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The Keller Family

The Keller Family

Louis Keller, the wealthy and eccentric founder of the Rahway Valley Railroad, as well as its primary owner. The only reason he built the line was to serve his Baltusrol Golf Club in Springfield, NJ.

For eighty-two years of the ninety-five years that the Rahway Valley Railroad was in operation, it was closely held and controlled by members of the Keller family.

The driving force behind the building of the railroad was none other than Louis Keller (1858-1922). The reason Keller was so adament about building the railroad was to have it bring his wealthy friends to his Baltusrol Golf Club in Springfield, NJ in comfort, as opposed the the bumpy back country roads of Union County that existed at that time.

Keller, with some associates, started the Rahway Valley Railroad on July 18, 1904 and by early 1906 the line was completed to Summit. He had a schedule of fourteen passenger trains along the line, with each one stopping at the "Baltusrol Station" which he had built a short walk from the golf course.

Louis Keller, who had left the management of his railroad (he owned the majority of the stock) to others, became President of the line in 1915 after the death of William W. Cole. Keller, being the eccentric man he was with a complete lack of railroading experience, began to run the railroad into the red and into the ground.

So in 1919 Keller sought out the help of railroading legend Roger A. Clark to manage his railroad. Clark and Keller remained at odds over many things until Keller died in 1922, leaving Clark to become President and General Manager.

Keller's two nephews Louis Lawrence and Charles Keller Beekman as well as his one niece Catherine Huger inherited Keller's fortune along with his stock in the Rahway Valley Railroad, of which Keller owned the majority. A 1934 stock report of the Rahway Valley Company, Lessee revealed Keller's estate as well as his heirs owned 44% of the common stock.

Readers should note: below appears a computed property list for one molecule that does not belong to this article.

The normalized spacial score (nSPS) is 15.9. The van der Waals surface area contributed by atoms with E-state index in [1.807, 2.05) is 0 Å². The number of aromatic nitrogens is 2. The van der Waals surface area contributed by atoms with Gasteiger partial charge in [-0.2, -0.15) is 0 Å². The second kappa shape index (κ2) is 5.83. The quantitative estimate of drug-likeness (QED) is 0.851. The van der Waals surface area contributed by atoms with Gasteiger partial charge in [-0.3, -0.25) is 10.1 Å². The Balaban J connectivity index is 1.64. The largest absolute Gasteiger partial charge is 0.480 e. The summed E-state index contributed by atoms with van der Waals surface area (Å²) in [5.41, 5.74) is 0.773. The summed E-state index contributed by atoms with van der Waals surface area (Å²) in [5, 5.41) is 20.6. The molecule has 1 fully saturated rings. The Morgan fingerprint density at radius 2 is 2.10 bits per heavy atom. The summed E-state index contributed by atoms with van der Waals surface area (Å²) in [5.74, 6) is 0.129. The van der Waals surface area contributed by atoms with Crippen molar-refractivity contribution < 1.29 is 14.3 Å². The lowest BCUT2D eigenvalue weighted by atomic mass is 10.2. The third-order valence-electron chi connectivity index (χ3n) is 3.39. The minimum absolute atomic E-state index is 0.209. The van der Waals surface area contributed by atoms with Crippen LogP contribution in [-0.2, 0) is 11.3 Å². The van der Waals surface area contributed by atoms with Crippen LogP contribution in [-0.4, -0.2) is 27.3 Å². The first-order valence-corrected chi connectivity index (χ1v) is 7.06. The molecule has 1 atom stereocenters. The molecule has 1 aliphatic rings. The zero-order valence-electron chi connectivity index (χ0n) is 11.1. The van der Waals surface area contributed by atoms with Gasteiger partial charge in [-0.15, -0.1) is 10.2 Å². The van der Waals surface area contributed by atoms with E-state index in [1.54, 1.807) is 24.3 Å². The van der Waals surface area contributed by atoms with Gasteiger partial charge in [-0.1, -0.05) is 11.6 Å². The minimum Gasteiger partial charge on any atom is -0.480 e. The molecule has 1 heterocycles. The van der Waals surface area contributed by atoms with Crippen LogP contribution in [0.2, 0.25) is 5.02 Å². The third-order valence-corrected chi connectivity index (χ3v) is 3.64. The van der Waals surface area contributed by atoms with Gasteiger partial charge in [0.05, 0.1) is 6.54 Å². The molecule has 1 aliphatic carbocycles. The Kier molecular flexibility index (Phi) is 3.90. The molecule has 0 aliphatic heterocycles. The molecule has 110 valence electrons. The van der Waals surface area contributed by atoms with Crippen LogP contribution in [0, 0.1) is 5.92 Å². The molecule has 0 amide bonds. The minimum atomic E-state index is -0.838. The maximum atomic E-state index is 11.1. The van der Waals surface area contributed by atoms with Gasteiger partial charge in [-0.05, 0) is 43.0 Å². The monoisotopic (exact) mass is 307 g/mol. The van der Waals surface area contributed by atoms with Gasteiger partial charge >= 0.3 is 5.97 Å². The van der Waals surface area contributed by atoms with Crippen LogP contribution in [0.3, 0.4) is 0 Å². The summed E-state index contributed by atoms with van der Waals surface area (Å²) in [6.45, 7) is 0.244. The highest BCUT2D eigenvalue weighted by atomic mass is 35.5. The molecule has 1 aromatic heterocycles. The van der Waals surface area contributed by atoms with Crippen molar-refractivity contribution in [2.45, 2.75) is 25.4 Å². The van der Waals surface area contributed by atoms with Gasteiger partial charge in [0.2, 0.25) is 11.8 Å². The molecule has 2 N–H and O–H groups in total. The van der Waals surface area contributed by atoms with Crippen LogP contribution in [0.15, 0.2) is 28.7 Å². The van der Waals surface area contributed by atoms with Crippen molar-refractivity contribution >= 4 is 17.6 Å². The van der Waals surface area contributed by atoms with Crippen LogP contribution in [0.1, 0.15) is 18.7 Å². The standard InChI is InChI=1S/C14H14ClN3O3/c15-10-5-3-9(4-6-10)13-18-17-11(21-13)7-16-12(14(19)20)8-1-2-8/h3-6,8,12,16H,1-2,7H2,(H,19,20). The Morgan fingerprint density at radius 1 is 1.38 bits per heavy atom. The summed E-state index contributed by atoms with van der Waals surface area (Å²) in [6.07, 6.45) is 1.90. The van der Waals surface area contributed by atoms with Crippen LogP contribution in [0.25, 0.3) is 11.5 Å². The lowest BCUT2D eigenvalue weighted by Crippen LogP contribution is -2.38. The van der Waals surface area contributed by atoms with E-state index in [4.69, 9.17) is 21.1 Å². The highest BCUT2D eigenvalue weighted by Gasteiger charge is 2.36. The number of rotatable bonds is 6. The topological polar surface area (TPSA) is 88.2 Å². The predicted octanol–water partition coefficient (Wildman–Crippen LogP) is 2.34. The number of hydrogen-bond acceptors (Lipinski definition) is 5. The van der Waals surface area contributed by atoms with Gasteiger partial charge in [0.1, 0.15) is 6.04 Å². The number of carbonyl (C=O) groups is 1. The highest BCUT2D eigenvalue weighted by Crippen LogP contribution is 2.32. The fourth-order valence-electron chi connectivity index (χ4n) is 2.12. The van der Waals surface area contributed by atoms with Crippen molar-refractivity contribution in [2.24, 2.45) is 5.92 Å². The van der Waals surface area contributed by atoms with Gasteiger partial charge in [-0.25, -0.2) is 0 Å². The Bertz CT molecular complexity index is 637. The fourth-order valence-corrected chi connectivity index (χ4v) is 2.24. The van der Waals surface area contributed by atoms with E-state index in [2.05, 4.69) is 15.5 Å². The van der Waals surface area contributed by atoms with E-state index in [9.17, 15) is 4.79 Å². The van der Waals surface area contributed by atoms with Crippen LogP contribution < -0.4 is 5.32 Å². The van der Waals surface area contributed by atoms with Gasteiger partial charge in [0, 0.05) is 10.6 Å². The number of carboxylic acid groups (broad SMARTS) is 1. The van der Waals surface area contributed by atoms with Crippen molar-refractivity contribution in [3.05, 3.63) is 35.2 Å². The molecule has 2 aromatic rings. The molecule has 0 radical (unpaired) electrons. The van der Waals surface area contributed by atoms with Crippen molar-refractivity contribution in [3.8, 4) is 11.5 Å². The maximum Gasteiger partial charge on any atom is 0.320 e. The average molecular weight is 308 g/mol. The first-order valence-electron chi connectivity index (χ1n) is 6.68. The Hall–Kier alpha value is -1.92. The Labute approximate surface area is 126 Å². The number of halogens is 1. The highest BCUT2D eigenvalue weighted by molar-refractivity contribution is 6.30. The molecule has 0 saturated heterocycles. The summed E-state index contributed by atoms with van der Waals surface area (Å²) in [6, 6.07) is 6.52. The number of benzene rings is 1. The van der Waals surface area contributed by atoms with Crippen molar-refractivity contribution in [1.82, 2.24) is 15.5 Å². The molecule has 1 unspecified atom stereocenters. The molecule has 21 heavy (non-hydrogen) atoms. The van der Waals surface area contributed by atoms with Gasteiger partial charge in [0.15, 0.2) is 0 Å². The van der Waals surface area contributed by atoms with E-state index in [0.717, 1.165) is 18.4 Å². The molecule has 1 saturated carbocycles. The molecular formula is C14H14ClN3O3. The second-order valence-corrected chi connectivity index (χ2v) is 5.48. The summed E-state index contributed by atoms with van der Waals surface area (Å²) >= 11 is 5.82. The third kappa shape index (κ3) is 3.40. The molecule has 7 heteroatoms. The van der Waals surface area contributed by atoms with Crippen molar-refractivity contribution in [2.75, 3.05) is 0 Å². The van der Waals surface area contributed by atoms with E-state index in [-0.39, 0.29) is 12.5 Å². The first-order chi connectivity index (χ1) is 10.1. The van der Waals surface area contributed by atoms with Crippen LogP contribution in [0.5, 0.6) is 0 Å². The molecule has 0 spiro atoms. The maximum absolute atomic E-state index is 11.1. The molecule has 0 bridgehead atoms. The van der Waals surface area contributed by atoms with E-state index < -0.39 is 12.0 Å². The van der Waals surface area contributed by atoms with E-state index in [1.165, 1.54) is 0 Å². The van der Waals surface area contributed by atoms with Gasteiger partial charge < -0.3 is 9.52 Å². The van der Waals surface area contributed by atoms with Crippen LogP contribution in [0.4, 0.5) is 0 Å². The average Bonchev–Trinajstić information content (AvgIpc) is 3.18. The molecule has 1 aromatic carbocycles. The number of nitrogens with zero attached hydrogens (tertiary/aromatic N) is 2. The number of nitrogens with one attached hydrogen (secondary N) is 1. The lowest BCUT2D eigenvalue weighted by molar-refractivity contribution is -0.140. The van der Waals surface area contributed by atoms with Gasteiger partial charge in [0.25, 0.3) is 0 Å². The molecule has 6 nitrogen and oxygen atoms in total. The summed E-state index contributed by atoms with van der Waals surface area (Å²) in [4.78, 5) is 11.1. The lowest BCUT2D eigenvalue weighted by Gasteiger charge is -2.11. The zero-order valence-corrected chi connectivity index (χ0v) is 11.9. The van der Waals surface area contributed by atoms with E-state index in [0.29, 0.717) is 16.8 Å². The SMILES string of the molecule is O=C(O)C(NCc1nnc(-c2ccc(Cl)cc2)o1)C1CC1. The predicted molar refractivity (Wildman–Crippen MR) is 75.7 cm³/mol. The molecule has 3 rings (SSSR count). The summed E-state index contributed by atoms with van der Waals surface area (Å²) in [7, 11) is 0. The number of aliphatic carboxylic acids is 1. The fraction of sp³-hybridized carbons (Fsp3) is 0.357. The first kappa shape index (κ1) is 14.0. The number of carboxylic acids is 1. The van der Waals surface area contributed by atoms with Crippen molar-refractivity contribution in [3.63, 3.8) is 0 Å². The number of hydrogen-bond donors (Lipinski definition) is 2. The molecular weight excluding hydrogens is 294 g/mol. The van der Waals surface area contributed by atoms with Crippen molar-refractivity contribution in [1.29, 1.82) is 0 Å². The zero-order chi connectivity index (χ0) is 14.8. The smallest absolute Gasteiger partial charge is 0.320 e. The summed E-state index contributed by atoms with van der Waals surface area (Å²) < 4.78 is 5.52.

Louis Lawrence and Charles Keller Beekman for many years say on the Board of Directors of the Rahway Valley Railroad, but after the death of their uncle, the Kellers maintained a very low key role in the day to day operations of the railroad. They saw how Roger Clark made the railroad a money maker, some of that money going into the Kellers pockets. They decided not to "rock the boat" and made George Clark president of the railroad in the wake of his father's death in 1932.

Obituary of Louis Lawrence.
Cranford Chronicle - 3/31/1949

Eventually Lawrence and Beekman passed away in the 1940's, and Catherine "Kittie" Huger died in Savannah, Georgia in 1951. Their heirs, Lawrence's children and Huger's children (Beekman never married), vested the law firm of Beekman & Bogue (a law firm started by Charles Keller Beekman) to oversee their affairs as far as the railroad was concerned. With the Clarks keeping the railroad in the black, the Keller family maintained its low profile, and only occasionally did the law firm of Beekman & Bogue check in on things.

When George Clark died in 1969, the Kellers made his son Robert G. Clark President of the railroad, but after his sudden passing in 1975, the Kellers sought out Bernard J. Cahill to assume the managerial role.

Then in 1986 the railroad was unable to obtain liability insurance and would be forced to discontinue operations. The Kellers decided to sell their railroad and in 1986 the line was sold to the Delaware Otsego Corporation of Cooperstown, NY, ending 82 years of family ownership.

Charles Keller Beekman

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